King Charles - Gamble for a Rose

It's been a while since King Charles (AKA Charles Costa) last graced his public, four years in fact since 2012's LoveBlood. Since then Charles has downsized his mane, supported his longtime pals Mumford and Sons on the road, survived a brain trauma, played countless shows and festivals all while working on Gamble for a Rose. The previous album was eleven songs showcasing his dynamics for producing quality folk, rock and bubble-gum pop that shockingly failed to trouble the UK charts. Now he's returned with a more mature singer-songwriter record, fitting in with the current climate. It's the album that Charles always wanted to make.

Gamble For A Rose will attract the lovers of Mumford And Sons (Marcus Mumford produced and co-wrote a few songs here), Paolo Nutini and Ryan Adams. Charles has a perfect voice that can as easily accompany an acoustic guitar as much as a full band: one moment gentle, the next a yelp. Thematically this could easily be labeled a break-up record. Has Charles been nursing a broken heart since the optimistic LoveBlood? So many of the tracks are about loss or longing, as seen on album opener and recent single 'Loose Change For The Boatman' (co written with former Noah and the Whale singer Charlie Fink) "You say your love for me has waned from the storm / Your passions have fallen from the flames of old" Charles has certainly moved away from the joyful nonsense of former single 'Bam Bam'.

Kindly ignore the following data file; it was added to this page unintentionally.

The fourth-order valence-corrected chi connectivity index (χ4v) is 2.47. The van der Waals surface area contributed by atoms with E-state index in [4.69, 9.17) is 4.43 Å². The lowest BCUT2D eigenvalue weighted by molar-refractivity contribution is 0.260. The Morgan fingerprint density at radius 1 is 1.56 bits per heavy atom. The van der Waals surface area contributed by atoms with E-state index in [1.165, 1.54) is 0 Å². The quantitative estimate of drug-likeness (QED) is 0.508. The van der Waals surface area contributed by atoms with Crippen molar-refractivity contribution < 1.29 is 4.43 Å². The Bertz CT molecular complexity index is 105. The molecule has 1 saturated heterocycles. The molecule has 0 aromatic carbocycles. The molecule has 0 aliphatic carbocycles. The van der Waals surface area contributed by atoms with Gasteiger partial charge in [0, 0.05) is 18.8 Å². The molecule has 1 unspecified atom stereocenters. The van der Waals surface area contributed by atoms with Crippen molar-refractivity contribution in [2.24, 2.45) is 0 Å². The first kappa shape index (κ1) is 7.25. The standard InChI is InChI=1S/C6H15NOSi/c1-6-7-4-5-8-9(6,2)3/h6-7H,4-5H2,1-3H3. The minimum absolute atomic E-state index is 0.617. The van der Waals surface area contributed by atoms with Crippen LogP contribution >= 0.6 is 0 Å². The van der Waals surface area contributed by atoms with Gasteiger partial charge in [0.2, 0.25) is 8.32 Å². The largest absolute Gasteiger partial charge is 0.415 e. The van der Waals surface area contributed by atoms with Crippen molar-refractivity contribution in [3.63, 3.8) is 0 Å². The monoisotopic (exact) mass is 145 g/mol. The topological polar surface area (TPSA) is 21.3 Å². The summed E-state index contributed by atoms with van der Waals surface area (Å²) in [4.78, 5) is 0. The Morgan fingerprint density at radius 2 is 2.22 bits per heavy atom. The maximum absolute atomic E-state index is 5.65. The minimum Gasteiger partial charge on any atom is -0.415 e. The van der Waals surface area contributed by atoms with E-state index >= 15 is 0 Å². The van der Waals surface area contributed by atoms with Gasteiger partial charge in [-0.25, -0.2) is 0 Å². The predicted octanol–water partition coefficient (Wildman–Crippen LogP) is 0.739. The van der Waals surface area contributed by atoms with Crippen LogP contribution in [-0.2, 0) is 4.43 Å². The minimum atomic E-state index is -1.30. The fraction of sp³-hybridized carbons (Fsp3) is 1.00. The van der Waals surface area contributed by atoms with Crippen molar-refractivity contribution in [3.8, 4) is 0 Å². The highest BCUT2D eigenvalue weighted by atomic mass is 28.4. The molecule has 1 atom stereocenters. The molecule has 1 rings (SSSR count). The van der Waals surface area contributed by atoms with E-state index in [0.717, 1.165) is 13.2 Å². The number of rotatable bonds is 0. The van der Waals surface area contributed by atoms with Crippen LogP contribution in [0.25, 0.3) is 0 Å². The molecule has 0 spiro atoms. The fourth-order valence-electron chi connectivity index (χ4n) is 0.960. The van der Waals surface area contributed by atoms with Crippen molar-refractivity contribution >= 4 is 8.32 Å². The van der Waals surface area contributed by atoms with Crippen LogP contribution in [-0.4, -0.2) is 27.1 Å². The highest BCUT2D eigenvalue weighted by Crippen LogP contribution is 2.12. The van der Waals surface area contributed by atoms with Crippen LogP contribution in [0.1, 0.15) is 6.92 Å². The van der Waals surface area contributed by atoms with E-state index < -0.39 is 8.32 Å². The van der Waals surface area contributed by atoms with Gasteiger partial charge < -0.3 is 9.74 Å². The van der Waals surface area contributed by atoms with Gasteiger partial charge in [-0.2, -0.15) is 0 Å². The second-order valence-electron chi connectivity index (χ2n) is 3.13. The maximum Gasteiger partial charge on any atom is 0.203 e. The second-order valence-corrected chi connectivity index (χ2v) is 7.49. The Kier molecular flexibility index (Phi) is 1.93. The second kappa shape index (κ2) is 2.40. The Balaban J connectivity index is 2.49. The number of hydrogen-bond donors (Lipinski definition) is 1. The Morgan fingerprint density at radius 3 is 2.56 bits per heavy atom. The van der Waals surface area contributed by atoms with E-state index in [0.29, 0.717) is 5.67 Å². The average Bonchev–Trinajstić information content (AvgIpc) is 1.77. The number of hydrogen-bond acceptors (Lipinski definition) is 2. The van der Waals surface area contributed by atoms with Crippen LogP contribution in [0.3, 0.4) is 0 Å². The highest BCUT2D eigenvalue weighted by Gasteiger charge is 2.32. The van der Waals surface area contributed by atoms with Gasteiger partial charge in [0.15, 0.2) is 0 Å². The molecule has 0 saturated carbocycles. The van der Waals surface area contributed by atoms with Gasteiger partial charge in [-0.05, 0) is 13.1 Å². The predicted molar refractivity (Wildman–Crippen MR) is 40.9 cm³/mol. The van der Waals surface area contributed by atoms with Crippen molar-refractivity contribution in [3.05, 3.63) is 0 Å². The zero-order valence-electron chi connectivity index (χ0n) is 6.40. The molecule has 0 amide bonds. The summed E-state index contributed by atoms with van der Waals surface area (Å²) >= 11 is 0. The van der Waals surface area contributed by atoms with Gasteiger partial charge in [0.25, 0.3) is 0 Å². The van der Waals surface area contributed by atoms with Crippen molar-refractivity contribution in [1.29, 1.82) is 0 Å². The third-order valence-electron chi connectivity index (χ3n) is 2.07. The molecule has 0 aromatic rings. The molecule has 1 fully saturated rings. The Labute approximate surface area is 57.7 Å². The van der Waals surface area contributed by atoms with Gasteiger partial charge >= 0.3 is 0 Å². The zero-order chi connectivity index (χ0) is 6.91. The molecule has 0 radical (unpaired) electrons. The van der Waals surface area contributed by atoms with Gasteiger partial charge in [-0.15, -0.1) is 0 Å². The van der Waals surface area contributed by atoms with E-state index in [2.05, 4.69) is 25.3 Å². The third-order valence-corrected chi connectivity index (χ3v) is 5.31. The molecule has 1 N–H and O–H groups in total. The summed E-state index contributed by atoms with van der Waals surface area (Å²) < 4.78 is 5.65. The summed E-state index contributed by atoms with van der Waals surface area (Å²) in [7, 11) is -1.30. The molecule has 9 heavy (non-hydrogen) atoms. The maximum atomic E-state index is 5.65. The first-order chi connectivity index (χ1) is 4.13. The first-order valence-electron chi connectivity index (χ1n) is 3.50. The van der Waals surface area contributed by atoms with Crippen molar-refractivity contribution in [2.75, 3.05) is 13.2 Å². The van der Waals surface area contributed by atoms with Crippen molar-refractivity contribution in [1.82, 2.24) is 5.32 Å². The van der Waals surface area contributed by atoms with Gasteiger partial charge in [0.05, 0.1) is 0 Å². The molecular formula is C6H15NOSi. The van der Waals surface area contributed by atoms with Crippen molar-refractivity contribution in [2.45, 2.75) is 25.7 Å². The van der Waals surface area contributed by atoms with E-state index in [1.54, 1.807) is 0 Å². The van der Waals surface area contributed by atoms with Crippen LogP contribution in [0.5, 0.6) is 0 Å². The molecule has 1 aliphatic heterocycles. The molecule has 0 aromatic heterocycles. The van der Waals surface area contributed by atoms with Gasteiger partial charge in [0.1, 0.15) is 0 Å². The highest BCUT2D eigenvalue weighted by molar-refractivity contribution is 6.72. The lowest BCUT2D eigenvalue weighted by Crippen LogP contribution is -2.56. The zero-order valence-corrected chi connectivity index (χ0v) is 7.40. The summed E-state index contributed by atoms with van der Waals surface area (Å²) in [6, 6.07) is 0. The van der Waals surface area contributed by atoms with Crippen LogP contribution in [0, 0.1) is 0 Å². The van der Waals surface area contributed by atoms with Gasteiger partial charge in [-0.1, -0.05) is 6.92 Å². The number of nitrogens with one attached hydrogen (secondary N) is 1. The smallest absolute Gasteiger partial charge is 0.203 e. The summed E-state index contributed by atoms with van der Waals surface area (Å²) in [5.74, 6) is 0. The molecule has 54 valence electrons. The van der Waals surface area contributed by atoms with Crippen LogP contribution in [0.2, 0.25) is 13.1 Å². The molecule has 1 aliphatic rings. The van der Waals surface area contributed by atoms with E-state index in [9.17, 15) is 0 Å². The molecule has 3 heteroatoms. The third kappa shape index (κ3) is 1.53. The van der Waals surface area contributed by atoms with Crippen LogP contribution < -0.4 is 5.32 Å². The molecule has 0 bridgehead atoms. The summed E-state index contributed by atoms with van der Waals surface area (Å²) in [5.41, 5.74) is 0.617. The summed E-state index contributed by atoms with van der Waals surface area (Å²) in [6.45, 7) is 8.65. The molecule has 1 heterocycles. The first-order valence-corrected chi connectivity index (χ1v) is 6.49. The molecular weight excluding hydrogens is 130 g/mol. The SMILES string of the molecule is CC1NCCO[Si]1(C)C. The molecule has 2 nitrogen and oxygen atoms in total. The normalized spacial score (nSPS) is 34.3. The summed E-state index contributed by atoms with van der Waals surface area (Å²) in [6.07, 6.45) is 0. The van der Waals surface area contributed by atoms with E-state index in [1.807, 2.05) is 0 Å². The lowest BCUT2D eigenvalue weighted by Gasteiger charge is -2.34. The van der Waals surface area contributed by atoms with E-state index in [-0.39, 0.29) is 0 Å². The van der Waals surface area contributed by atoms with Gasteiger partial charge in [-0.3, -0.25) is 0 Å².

The record's one flaw is that it lacks the surprise element of his previous effort. It's a fairly straight forward affair; guitar, bass, drums. And the odd gloss of a string section to add majesty to the likes of 'St Peter's Gate' and 'Tomorrows Fool', while 'Lady of the River' and 'New Orleans' allow the King to let his hair down with a change of pace, sounding much more in line with the latest from Marcus' lot. The album doesn't always keep the quality control consistent and a few twiddly slower tracks like 'In Silhouette' and 'Carry Me Away' struggle to captivate. But overall Gamble For A Rose is a record that Charles can be proud of. Is it better than his debut? Debatable. It misses that albums lovable quirks and instant appeal.

There is more than enough quality songwriting on offer but it's as a live act that King Charles comes into his own. His upcoming tour is a chance to hear these songs at their very best.

Overall

King Charles is back after a four year wait. And he's worth it.

7

out of 10

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